As we entered the 1990s, US-based operations quickly gained speed, matching our UK success step-for-step.
Steppenwolf Theatre, inspired by the rich traditions of Broadway theatre architecture, opened in 1991. Following its success, we created drama theatres for other US regional repertory theatres including San Jose Repertory Theatre, Seattle Repertory Theatre, Chicago Shakespeare Theater, and Baltimore’s Center Stage. In 1994 we opened Seiji Ozawa Hall at Tanglewood, the first indoor/outdoor concert hall to be inspired by the classic “shoe box” concert hall tradition.
On the other side of the Atlantic, we restored the historic Art Deco 1929 Savoy Theatre in London’s West End after it suffered extensive fire damage. We also worked with Glyndebourne to build a contemporary interpretation of a traditional opera house, which is now recognized globally as one of the world’s great opera houses. The new space was exactly the right fit for a world-class institution aiming to "balance the expected with the unexpected."
Operations in Southeast Asia were expanding too. We’d been working in the region since we designed the Hong Kong Arts Center in the mid-1970s. In 1996 we opened an office in Singapore to service work in the region, including one of the most important performing arts complexes in Asia, Esplanade—Theatres on the Bay.
In 1997, New Amsterdam Theatre—home to Disney Theatrical Productions’ The Lion King, Mary Poppins, and Aladdin—opened as part of New York City’s 42nd Street redevelopment. While in the thick of the renovation, our focus was on protecting the building’s exceptional Art Nouveau details. But once the project opened, the true impact of this project became clear—the revitalization of Times Square was the start of a movement that would change the face of New York City.
Industry leadership The new century found Theatre Projects firmly established as an experienced international design firm, able to tap our expanded team for its depth of expertise and our own history for valuable lessons learned. We were ready to lead our industry with thorough, thoughtful design innovations that would keep pace with technical advances on every front.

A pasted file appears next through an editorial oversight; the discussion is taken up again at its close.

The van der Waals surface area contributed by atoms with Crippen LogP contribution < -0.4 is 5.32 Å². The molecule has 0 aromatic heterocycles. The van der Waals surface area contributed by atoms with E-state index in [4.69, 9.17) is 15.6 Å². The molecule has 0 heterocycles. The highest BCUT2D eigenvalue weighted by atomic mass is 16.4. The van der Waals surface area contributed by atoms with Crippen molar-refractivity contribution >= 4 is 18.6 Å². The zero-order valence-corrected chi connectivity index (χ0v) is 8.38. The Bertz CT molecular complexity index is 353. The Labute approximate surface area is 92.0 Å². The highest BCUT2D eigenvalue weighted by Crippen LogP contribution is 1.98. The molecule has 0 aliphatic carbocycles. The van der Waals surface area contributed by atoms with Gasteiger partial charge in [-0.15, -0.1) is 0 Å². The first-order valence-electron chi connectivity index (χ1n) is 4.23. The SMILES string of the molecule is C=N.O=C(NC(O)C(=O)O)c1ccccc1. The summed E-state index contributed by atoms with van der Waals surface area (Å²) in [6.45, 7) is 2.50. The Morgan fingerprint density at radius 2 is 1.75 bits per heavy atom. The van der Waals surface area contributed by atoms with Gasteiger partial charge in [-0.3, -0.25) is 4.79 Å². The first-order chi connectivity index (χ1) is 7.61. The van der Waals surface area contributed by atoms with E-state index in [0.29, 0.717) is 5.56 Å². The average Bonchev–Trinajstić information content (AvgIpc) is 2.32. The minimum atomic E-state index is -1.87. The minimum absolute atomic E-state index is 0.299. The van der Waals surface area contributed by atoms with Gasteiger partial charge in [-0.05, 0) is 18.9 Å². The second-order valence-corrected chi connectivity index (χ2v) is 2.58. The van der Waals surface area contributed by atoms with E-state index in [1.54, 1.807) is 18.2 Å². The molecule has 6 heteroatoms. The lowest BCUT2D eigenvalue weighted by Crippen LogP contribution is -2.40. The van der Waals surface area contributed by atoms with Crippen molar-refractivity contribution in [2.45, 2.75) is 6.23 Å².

We found ourselves working on iconic projects from Hollywood to Oslo. The Kodak Theatre (now the Dolby Theatre) opened in 2001, becoming the first permanent home of the Academy Awards®. On Oscar night, one billion viewers around the world experience a Theatre Projects space. One of the world's most famous modern concert halls, the Walt Disney Concert Hall, opened shortly after. In 2008, the new home of the Norwegian National Opera, the Oslo Opera House, opened and quickly became a cultural landmark for Norway.
And after more than 25 years of planning, the Dallas Arts District got two new, world-class facilities: the Margot and Bill Winspear Opera House and the Dee and Charles Wyly Theatre at the AT&T Performing Arts Center.
At the same time, we continued our legacy of working with repertory theatre companies across the US and the UK, among them the Goodman Theatre, Roundabout Theatre Company, South Coast Repertory, Woolly Mammoth Theatre, Everyman Theatre, Alliance Theatre, Theatre for a New Audience, English Stage Company, the Young Vic, and the Unicorn Theatre.
In the mid-2000s, we entered a new and exciting market. With the opening of City of Dreams, The House of Dancing Water Theater in Macau and The Han Show Theater in China, our portfolio expanded to include major, circus-based entertainment projects.
Never content to stay on the sidelines, our business continued to grow and change. In 2006, we reorganized and transferred ownership of the firm to a new generation of leaders. In 2008, we opened a regional office in Shanghai. In 2015, we opened a Paris studio as home to our acoustics team, servicing projects throughout Europe, Asia, Africa, and the Middle East.
Today, we have 50 employees in four offices worldwide. From theatre designers to finance gurus, acousticians to marketing specialists, we’re passionate about making performing arts buildings work for audiences, performers, and technicians alike. What’s coming next for Theatre Projects? We're excited to find out!
AT&T Performing Arts Center | Credit: Iwan Baan